Editorial

The Observer-Reporter building in Washington

The American Society of Civil Engineers puts out a report card every four years that gives letter grades to the country’s infrastructure and, without fail, the results are dispiriting, painting the picture of a United States that is shabby and rundown.

The 2021 report card gives the country’s infrastructure an overall grade of a C-minus. Passing, sure, but barely. Our aviation system and schools each get a D-plus, our roads earn a D, our drinking water gets a C-minus and our bridges get a C.

This from the country that stood like a colossus after World War II and helped repair the rest of the world.

Frankly, most of us don’t give a whole lot of thought to our infrastructure until we’ve hit a pothole, are trapped in a traffic jam, the power goes out or a water main breaks. But having an infrastructure that’s creaking, straining and showing its age does more than just cause personal inconvenience – it impedes the overall performance of our economy, putting us at a disadvantage when we’re matched against our competitors in the developed world.

In 2002, the World Economic Forum put the United States’ infrastructure in fifth place worldwide. It’s slipped over the last two decades to No. 13, lagging behind Japan, Spain, Germany, Britain and other nations. European countries spend about 5% of their gross domestic products on building and repairing infrastructure, while we spend somewhere in the neighborhood of 2.4%. The amount we spend on infrastructure has been going down for the last 50 years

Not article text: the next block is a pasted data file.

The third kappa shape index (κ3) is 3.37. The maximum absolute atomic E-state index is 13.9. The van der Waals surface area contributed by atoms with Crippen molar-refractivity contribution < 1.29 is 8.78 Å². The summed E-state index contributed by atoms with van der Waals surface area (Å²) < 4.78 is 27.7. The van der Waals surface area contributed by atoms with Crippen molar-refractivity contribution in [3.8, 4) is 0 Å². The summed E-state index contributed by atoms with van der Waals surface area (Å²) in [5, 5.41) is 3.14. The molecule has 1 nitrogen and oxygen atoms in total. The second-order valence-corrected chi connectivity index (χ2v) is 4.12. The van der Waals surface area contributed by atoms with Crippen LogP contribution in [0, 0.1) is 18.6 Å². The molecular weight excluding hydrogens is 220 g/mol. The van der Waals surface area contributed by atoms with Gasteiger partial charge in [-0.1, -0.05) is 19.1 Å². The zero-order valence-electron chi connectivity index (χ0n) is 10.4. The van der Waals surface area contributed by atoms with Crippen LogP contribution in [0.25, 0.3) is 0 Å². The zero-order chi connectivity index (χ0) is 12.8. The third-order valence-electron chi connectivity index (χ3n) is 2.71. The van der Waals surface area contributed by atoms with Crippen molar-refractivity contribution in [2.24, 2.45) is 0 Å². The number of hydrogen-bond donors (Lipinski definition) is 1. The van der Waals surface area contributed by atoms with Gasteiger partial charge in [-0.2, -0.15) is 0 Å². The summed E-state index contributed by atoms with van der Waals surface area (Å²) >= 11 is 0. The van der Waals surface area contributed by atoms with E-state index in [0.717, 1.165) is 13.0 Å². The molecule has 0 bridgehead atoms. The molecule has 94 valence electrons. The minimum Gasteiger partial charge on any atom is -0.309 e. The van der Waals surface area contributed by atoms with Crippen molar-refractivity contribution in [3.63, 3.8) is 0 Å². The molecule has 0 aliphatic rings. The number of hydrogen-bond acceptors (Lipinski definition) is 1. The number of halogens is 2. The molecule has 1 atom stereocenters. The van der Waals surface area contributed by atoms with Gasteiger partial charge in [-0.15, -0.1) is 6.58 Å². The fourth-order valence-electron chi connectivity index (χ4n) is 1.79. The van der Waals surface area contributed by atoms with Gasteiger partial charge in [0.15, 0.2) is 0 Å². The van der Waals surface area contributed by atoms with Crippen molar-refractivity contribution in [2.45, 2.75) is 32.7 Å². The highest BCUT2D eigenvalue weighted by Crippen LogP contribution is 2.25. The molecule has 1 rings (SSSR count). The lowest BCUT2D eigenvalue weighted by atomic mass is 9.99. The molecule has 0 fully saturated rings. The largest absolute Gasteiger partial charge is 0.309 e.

Some lawmakers have long recognized the need to upgrade our infrastructure, but proposals to confront the problem have come a cropper due to the price tag, the prospect of tax hikes, or the ease of putting off big problems for another day. President Biden came to the Carpenters Pittsburgh Training Center in Collier Township on Wednesday to unveil a super-sized plan to upgrade bridges, fix roads, modernize water systems and bring broadband to every American. It won’t come cheap – the cost could come to more than $2 trillion, with Biden proposing that it be paid for through tax hikes on corporations and individuals making over $400,000 per year.

It will take months and months of sausage-making before an infrastructure plan gets to Biden’s desk, even if it does get that far, and it seems probable that some items will be removed and some its ambitions curtailed. But give Biden credit for realizing the depth of the problem and the willingness to take action to solve it.

“It is not a plan that tinkers around the edges,” Biden said. “It is a once-in-a-generation investment in America.”

Proponents of the plan say it will create jobs, and infrastructure spending does have a multiplier effect. A study by the University of Maryland found that $3 is added to the growth of the gross domestic product for every $1 spent. Biden’s plan is pricey, but the American Society of Civil Engineers has said we need to spend upwards of $13 trillion over the next 20 years or so to get our infrastructure fully up to snuff. Looked at in that light, Biden’s plan is not that extravagant.

Polls have shown that the American public supports infrastructure investments and there’s no doubt that it’s needed. It’s time for Congress to follow Biden’s lead and act.

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